`Desolation and destruction' of Troubles captured in new photography exhibition
THE "desolation and destruction of the Troubles" is captured in a new photography exhibition at Belfast's Linen Hall Library.
Entitled `Melancholy Witness Images of the Troubles', the display by Séan Hillan - co-designer of the Omagh Bomb Memorial - is a collection of images with a "documentary feel".
Launching on April 10 and running until May 5, around 40 prints are on view in the Linen Hall's Vertical Gallery.
The exhibition was first seen in 2012, and has been compiled into book form.
Newry-born artist Hillen created the collection of mostly black-and-white photographs between 1979 and 1990, recording what he describes as the "already surreal" life as he saw it in Northern Ireland.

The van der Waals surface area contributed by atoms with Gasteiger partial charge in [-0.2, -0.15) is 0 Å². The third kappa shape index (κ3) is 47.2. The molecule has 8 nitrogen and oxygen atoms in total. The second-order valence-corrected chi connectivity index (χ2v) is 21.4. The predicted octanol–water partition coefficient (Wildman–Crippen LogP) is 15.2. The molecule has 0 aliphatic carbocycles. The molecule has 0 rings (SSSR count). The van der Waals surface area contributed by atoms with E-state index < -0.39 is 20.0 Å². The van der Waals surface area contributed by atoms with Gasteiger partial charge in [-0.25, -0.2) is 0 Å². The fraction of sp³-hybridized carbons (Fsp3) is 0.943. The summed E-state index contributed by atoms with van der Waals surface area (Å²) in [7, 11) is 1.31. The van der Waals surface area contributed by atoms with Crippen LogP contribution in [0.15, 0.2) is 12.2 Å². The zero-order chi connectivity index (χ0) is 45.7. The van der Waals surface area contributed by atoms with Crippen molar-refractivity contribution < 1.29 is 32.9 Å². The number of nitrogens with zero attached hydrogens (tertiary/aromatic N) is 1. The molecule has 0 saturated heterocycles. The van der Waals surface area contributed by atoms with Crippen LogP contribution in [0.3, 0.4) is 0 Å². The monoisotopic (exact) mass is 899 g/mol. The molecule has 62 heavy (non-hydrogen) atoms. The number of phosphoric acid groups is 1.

Aged 18 in 1979, he photographed the July 12 parade in Belfast city centre, and then some years later events at `the field' outside Newry where Orangemen assembled, "speeches were delivered and chips and ice-cream consumed".
Hillen, who had grown up listening to gunfire almost nightly and himself been arrested for stone-throwing as a teenager, had left the north to attend art schools in London.
Travelling back-and-forth to take the pictures, he said he felt "increasingly compelled" to document what he saw and "distil some record" from life during the conflict.
Included in the exhibition is a 1981 picture of the massive funeral of hunger striker Patsy O'Hara, and a long sequence in the ensuing rioting around the rubble of buildings at Derry's `Aggro Corner'.
Also featured is a portrait of an older woman walking down Falls Road `where a freshly-destroyed cinema tumbles its once-ornate innards on the pavement beside her'.
There is also an image of a neighbour of Hillen's showing the bruising caused by a plastic bullet fired during his arrest and elsewhere "at a moment of pause in the rioting, a teenage stone-thrower stares down the camera through eyeholes cut in his Celtic-scarf mask".